While this doesn't apply to me, right now, because I only have Bear, another consideration is whether your cats are kept together if possible or separated. If something had happened to me while Kitty and Bear were both alive, I'm pretty sure it wouldn't have comforted either to stay together. And because of their wide differences in personality, the best solution for one probably wouldn't be the best solution for the other. One thing they shared however, was needing daily medical care. Kitty was diabetic and required daily (or twice daily) insulin shots and pill doses of prednisone for what turned out to be chronic hepatic lipidosis. Bear's issues seem less dire, but are no less important. His teeth require daily brushing just to MINIMIZE tooth loss. Early in his life, he got frequent eye infections, though that hasn't happened for years. Instead, now, he requires daily chin washings for acne.

Additionally, several phases of care should be laid out. Most likely, there will be a lag between the time you die and when the cat is "re-homed;" this time period must be addressed as well. Perhaps you are lucky and have family and friends in the area - otherwise, who will care for your cat until your desired caretaker gets there or a desired situation is worked through? It might take a few days to go through the process of being accepted to a lifetime care facility or to find another home for your cat(s). Also, to help whomever cares for your cat on a temporary or permanent basis, having detailed care instructions will help the process go smoother and be less stressful for everyone.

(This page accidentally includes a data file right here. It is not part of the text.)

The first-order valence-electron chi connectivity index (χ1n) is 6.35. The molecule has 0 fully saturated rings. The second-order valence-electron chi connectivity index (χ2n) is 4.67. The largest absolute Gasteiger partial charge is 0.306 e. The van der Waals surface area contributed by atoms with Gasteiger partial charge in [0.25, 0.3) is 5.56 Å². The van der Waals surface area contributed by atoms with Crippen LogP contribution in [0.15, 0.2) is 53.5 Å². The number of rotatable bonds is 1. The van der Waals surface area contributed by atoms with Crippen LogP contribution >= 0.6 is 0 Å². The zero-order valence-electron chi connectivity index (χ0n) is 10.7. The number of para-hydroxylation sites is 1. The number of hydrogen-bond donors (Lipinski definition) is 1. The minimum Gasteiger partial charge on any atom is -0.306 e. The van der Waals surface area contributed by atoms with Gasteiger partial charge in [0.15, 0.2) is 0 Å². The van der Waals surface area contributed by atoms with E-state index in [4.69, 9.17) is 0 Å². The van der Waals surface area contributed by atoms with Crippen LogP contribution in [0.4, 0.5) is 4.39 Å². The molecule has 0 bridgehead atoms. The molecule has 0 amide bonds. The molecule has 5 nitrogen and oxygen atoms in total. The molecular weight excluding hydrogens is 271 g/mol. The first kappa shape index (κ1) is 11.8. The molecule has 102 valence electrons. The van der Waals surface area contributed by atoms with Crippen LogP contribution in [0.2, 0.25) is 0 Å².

As it stands now, my brother will provide Bear a permanent home should something happen to me. My brother doesn't love cats nearly as much as I do, but I am confident that in knowing how much they mean to me, my brother would make every effort to provide a happy home for any cat(s) surviving at my death. However, my brother isn't familiar with Bear's medical conditions beyond a basic "I brush Bear's teeth every day." And he has no clue about how I feed Bear or our other routines. When I started planning for all this over a year ago, I started to write everything down but got distracted when I started this blog. Most likely, my brother would eventually figure everything out, but why put him (and Bear) through the period of uncertainty when I could take the time now to provide that information? I haven't completed my plans - including these care instructions, specifics of organizations and/or individuals (and conditions desired in either case), and the formal, legal documentation. So far, all I have is the basic plan for Bear to live with my brother. And of course, since he's the recipient of my entire estate, the means to pay for Bear's care or re-homing if he's not able to take Bear at the time of my death. Most of the lifetime care facilities require some kind of monetary payment upon acceptance. $25,000 is a number I've seen a lot, though many won't provide a specific number and instead, determine the amount based on the cat(s): age(s), health, and needs at the time they enter the facility. The cost might be surprising, but when you consider end-of-life care and all the little things your cat(s) requires, and knowing they'll be cared for as well as possible, for the rest of their lives, it seems a small price to pay for peace of mind. While it doesn't apply to me, because the person who receives my estate will also either care for Bear or find him a suitable home, if you designate someone to care for your cat, that isn't a beneficiary of your estate, it might be nice to set aside a certain amount for that person or set forth a way for whomever controls your estate to have the discretion to do so. You wouldn't want your preferred caretaker to have to say "no," because of their own financial difficulties, or because your cat requires care they cannot afford.